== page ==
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Whether you like it or not, transhumanism is the future

By Bianca Borissova

Aug 16, 2019

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Imagine if I told you that a few years down the line humans will have the ability to merge themselves with computers. Well, soon you won’t have to imagine it anymore. Recent studies show that we are closer to a transhumanist era than we thought. But what exactly is transhumanism?

Transhumanism is a philosophical belief that human evolution must come to a natural end and from there on continue with human intervention by essentially merging biology with technology. In the past two decades, we’ve seen technology transform and improve radically—even I, despite being born in 1998 remember a time pre-WiFi and 4G, when we couldn’t even use the landline if the internet was switched on. Fast forward to today, we have people replacing human partners for sex robots, self-driving cars in development, and employee-less stores. Transhumanism is the next step.

A recent study conducted by scientists at Harvard and Surrey University suggests that we are on the verge of entering the transhumanist era, as these scientists manufacture nanoscale probes used to read intracellular electrical activity from neurons. Nanoscale probes could potentially measure the electric current that runs within our cells and push progress on human-machine interfaces. In other words, in the near future, science will have the ability to turn us into literal machines.

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And this should come as no surprise, especially with Elon Musk’s recent developments with Neuralink. The company recently unveiled some of the technology it has been working on, which includes a device implanted in paralysed people allowing them to control phones and computers via electromagnetic waves from their brains. This would mean that people who previously weren’t able to or struggled to communicate to could now do so through technology—as a computer would quite literally be able to read our thoughts.

Similarly, Facebook also recently released an update on its developments with brain-reading computer interfaces. The company funded research at the University of California, San Francisco (UCSF), where it published the results of an experiment decoding people’s speech, using implanted electrodes linked to a computer to read words and phrases from the brain.

Such topics inspire heated debates, and it’s understandable why. While Neuralink and Facebook’s developments may be able to improve the lives of many for the better, the merging of humans with technology is controversial. Many argue that we are already transhuman due to the growing crisis of our screen addiction and reliance on technology. This is where the increased discussion on transhumanism comes from.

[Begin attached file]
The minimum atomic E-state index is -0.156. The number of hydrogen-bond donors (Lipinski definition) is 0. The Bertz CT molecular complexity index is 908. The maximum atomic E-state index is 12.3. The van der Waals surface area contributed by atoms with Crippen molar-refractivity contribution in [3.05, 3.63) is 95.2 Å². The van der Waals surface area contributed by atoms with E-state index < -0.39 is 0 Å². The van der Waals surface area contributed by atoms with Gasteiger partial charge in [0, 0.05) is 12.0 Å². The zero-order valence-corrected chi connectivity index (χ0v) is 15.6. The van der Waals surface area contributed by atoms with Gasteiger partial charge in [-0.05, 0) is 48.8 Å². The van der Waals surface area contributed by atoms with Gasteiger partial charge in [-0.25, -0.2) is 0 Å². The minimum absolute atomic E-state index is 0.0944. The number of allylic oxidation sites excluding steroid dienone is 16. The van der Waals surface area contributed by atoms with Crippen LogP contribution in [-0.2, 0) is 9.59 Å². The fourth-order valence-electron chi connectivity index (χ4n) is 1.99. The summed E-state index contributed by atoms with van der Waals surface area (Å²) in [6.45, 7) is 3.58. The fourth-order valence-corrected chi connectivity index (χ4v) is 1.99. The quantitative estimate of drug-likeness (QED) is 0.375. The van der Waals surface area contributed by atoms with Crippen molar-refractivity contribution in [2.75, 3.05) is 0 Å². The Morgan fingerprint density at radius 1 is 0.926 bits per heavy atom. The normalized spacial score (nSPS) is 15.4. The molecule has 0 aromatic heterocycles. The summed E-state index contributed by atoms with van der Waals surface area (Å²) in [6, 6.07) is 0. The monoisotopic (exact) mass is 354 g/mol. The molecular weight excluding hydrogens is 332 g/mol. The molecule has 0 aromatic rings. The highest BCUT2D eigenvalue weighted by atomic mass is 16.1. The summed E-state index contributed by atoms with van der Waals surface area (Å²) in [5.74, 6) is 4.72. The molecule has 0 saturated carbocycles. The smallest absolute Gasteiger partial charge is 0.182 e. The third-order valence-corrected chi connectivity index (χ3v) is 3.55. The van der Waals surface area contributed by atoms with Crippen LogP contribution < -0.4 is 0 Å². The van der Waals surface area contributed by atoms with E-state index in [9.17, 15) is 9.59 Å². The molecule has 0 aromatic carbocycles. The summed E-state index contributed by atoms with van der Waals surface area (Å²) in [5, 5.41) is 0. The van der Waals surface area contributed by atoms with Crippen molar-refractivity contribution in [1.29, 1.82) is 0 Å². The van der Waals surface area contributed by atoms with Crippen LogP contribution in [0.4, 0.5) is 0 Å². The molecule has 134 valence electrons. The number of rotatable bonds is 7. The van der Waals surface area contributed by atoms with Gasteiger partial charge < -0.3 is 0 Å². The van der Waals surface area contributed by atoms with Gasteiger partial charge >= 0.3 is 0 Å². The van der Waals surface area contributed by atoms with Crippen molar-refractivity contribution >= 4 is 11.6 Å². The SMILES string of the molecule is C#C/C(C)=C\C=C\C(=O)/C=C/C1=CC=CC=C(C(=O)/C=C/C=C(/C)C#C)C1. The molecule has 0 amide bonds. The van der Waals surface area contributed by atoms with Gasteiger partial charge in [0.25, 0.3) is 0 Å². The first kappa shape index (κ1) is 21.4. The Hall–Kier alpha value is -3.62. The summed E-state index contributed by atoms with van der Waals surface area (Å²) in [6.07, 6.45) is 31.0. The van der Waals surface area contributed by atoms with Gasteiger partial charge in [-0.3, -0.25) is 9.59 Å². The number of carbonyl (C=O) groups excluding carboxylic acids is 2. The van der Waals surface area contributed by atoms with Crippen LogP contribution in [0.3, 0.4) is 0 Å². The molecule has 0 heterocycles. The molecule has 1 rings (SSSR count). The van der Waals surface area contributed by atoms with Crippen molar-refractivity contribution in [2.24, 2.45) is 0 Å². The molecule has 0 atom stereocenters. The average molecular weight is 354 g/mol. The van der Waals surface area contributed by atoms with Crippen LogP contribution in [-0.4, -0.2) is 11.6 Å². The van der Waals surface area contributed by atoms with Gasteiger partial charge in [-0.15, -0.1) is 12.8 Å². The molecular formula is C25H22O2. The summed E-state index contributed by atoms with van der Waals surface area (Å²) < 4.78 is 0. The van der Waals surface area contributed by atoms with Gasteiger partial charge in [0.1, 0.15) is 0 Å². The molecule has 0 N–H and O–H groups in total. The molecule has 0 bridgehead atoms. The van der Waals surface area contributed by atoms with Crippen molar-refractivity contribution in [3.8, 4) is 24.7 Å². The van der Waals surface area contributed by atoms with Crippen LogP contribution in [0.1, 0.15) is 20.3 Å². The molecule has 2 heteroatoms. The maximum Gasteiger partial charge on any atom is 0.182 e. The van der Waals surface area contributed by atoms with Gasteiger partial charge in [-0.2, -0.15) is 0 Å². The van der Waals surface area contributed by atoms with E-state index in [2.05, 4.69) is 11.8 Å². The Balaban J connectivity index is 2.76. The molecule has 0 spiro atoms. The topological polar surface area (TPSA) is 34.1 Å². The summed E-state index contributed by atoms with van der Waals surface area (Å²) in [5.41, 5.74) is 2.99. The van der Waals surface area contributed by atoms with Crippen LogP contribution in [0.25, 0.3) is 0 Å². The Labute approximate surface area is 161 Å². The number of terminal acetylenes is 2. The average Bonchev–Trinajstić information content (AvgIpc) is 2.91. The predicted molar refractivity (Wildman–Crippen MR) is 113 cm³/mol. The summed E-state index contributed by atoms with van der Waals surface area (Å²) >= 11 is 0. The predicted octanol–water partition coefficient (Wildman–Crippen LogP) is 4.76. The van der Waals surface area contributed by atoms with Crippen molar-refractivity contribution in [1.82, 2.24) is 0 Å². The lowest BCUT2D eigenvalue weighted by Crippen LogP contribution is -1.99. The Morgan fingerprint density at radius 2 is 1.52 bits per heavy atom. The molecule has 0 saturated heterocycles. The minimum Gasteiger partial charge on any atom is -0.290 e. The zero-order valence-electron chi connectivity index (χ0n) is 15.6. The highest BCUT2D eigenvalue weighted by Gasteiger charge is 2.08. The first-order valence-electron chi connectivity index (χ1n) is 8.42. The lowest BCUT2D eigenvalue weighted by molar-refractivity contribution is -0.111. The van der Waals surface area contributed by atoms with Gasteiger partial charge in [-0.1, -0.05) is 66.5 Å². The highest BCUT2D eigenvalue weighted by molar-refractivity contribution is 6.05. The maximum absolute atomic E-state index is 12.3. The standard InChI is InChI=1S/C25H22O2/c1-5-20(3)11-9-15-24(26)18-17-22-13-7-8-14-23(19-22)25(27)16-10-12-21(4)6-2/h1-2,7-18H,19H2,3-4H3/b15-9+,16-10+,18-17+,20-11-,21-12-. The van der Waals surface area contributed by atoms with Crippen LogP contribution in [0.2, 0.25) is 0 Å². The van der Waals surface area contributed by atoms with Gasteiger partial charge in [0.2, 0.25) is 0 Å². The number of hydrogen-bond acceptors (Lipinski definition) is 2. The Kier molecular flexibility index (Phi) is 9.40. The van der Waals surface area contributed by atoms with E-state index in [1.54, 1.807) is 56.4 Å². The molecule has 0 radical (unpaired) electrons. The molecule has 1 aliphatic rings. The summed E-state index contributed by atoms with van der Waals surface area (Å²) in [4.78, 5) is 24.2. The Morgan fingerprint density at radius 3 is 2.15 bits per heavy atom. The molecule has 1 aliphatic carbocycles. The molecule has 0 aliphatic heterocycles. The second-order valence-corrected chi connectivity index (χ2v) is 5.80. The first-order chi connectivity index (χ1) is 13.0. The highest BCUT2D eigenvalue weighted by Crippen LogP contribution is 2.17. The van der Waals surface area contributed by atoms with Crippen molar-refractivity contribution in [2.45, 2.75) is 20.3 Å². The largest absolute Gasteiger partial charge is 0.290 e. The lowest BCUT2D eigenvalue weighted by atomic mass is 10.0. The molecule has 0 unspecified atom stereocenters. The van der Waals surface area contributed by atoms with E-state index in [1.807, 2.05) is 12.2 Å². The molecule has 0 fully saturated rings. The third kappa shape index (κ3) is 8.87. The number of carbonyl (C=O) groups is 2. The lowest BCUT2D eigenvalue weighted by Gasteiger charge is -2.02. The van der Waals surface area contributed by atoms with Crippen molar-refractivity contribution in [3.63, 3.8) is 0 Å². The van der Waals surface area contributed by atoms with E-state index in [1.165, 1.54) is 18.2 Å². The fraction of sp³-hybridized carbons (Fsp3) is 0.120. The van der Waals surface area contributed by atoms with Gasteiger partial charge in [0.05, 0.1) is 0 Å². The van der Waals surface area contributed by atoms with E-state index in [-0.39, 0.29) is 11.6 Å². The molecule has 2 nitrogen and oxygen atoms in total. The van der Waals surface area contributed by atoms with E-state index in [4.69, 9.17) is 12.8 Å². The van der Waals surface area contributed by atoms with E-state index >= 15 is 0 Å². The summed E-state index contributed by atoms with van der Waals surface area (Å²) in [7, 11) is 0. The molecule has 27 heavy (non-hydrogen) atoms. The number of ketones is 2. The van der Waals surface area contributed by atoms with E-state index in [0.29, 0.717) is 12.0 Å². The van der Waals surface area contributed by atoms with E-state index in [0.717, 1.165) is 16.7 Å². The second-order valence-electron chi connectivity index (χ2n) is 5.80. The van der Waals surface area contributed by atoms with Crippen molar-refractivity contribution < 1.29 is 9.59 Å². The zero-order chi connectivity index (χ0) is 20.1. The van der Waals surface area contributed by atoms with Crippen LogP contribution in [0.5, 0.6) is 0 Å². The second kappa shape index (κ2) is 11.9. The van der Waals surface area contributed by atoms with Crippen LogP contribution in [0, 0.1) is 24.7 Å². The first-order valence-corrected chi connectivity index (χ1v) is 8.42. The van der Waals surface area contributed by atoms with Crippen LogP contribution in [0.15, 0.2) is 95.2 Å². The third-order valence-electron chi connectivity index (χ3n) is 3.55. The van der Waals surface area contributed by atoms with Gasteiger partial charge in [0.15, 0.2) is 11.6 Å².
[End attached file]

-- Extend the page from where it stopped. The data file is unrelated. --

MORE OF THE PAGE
Elon Musk himself believes in the need for merging people with AI in order to avoid losing control of superintelligent technology and prevent technological unemployment. Humanity+ is a non-profit organisation that advocates for transhumanism through the use of AI to expand human capacities and “increase human performance”, as it puts it, “outside the realms of what is considered to be normal for humans”. The organisation already has over 6,000 members. There are threads on Quora where people discuss their desire to become transhuman, and one of HBO’s most recent shows, Years and Years presents us with a transhuman teenager depicted in the realms of our foreseeable future. The point is, there is a growing demand for transhumanism and we need to talk about it.

While it is evident that merging biology with technology can make major improvements for healthcare and medicine, it is still uncertain what other features we will be able to implement in ourselves with transhumanism. It could develop to anything from having a Google search engine inside our brains to taking photographs with our eyes. PhD student Anqi Zhang, who was part of the research team at Harvard, says that, “the area of brain-machine interfaces will see significant advancement in the next 10 to 15 years”, meaning we will see various implementations very soon. Of course, this all sounds far-fetched and bizarre, and rightfully so.

There are a number of things that could go wrong, one being the fact that implanting devices into our brains would slowly take over the function of different specific parts of it. If we ever reach this ‘perfection’ that transhumanism depicts, it would be pretty difficult to know where to draw the line and finally stop. Nevertheless, we are certainly shifting toward a transhuman era, and all we can do is sit back and try to stay hopeful that it will probably improve the lives of many, if adequately moderated.